Richter - The Enigma

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Details At A Glance

Category Documentary Theatrical Trailer(s) None
Other Trailer(s) None
Year Released 1998 Commentary Tracks None
Running Time 154:18 minutes  Other Extras None
RSDL/Flipper No/No
Cast & Crew
Start Up Movie
Region 2, 3, 4, 5, 6 Director Bruno Monsaingeon

Warner Vision
Starring Sviatoslav Richter
RRP $39.95 Music Sviatoslav Richter

Pan & Scan/Full Frame Full Frame MPEG 2.0
Widescreen Aspect Ratio None Dolby Digital None
16x9 Enhancement No Soundtrack Languages Russian/French (MPEG 2.0)
Theatrical Aspect Ratio 1.33:1
Macrovision Yes Smoking Yes
Subtitles French
Annoying Product Placement No, not really
Action In or After Credits No

Plot Synopsis

    The late Sviatoslav Richter is recognized as one of the great pianists of the century, but was also recognized as something of an enigma amongst musicians. Why? Quite simply, he was not a man bent on self promotion, as is so often the norm amongst musicians, and was rarely interviewed. Shortly before his death, he sat down and recorded a lengthy interview, which forms the basis of this quite interesting look at his life and his music.

Transfer Quality


    This is a rather difficult transfer to comment upon as it comprises a significant amount of archival material, both motion and still.

    The video transfer is presented in an aspect ratio of 1.33:1.

    The more recently filmed segments of the transfer are quite sharp and well defined. The archival material varies in quality, and is often dependent upon what it was filmed for: film material comes up better than television material, whilst the home video material is quite poor. Overall, this comes up very well indeed, considering the sources.

    The transfer is a mixture of colour and black and white material. The colour sections are quite vibrant. The black and white sections are somewhat variable in presentation, but mostly quite bright and well contrasted.

    There are no apparent MPEG or video artefacts, taking into account the variable nature of the source material. Film artefacts in the transfer were not a problem, although obviously some of the archival material is quite badly affected.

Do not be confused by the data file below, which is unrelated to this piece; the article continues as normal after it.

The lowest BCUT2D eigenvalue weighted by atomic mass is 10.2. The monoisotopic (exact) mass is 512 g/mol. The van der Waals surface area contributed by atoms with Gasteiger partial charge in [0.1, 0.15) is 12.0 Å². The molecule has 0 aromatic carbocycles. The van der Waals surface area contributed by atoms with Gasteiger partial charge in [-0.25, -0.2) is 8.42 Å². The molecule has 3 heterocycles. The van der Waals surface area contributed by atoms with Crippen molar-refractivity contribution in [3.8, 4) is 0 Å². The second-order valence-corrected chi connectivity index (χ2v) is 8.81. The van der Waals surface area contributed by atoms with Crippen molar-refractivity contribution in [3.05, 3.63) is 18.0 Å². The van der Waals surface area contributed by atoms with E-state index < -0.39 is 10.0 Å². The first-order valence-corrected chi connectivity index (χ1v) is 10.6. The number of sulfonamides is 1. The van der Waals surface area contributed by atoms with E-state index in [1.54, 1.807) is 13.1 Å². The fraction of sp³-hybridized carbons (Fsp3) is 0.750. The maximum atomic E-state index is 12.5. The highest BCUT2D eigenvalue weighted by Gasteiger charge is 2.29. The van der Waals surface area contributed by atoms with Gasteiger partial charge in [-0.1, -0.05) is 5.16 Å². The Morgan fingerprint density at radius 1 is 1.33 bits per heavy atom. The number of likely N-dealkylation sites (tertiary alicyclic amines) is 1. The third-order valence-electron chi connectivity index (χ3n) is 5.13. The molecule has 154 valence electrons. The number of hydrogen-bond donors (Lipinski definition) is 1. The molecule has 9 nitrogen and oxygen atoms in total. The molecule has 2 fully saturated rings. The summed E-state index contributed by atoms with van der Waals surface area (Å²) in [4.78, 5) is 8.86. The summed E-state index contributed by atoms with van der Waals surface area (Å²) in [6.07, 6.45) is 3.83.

This is a dual sided disc, and technically is not a flipper as far as I am concerned: side one contains the first episode of the two part documentary, with the second episode on side two. The turnover occurs at 77:15.


    Unusually, this disc contains an MPEG only soundtrack. The small label affixed to the case stating Dolby Digital 5.1 sound is incorrect - I could not locate any such soundtrack.
[Ed. Warner Vision have stated that they have rectified this fault and this sticker is not present on newer stocks of this title.]

    There is only the one soundtrack on the DVD, the MPEG 2.0 Russian/French soundtrack - mostly the Russian of Sviatoslav Richter, with Nina Darliac (his wife) adding her comments in French. Subtitles in three languages are selectable to aid understanding: French, English and German. Naturally, I required the English subtitles to accompany the Russian soundtrack.

    Dialogue was generally clear and easy to understand - if you can follow Russian.

    Audio sync did not appear to be a problem for most of the disc, although the archival film of the late Glenn Gould is out of sync - most likely due to poor ADR work.

    But it is the music that sets this apart - and Sviatoslav Richter's repertoire is extremely wide ranging. And none of the performances are anything but illuminating of the great man's talent. Everything from Handel and Bach, through Haydn and Mozart to Shostakovich and Prokofiev gets an outing here, mostly in small excerpts. Added to that are some excerpts of other great musicians such as David Oistrakh, Msitslav Rostropovich and Benjamin Britten.

    This is not a surround-encoded soundtrack, and there is no use at all of the surround channels nor the bass channel.


    Sorry - none at all, apart from a booklet detailing the problems of getting Richter onto film and the music played.



R4 vs R1

    As far as I can determine, this has not been released in Region 1.


    Whilst the subject matter will not suit all, I found this to be an interesting insight into a great pianist and a great musician.

    The video quality is a little variable owing to the source material, but in general is better than average.

    The audio quality is good and suits the documentary very well indeed.

    There are no significant extras to be concerned with.

    One interesting point - this is the first DVD in my collection that retails for less than the equivalent video tape, at least according to my local retailer. Hopefully, it is not going to be the last - and kudos to Warner Music Vision for being the first to achieve this to my knowledge.

Ratings (out of 5)


© Ian Morris
18th October 1999

Review Equipment
DVD Pioneer DV-515; S-video output
Display Sony Trinitron Wega 84cm
Audio Decoder Built in
Amplification Yamaha RXV-795
Speakers Energy Speakers: centre EXLC; left and right EXLR; and subwoofer ES-12XL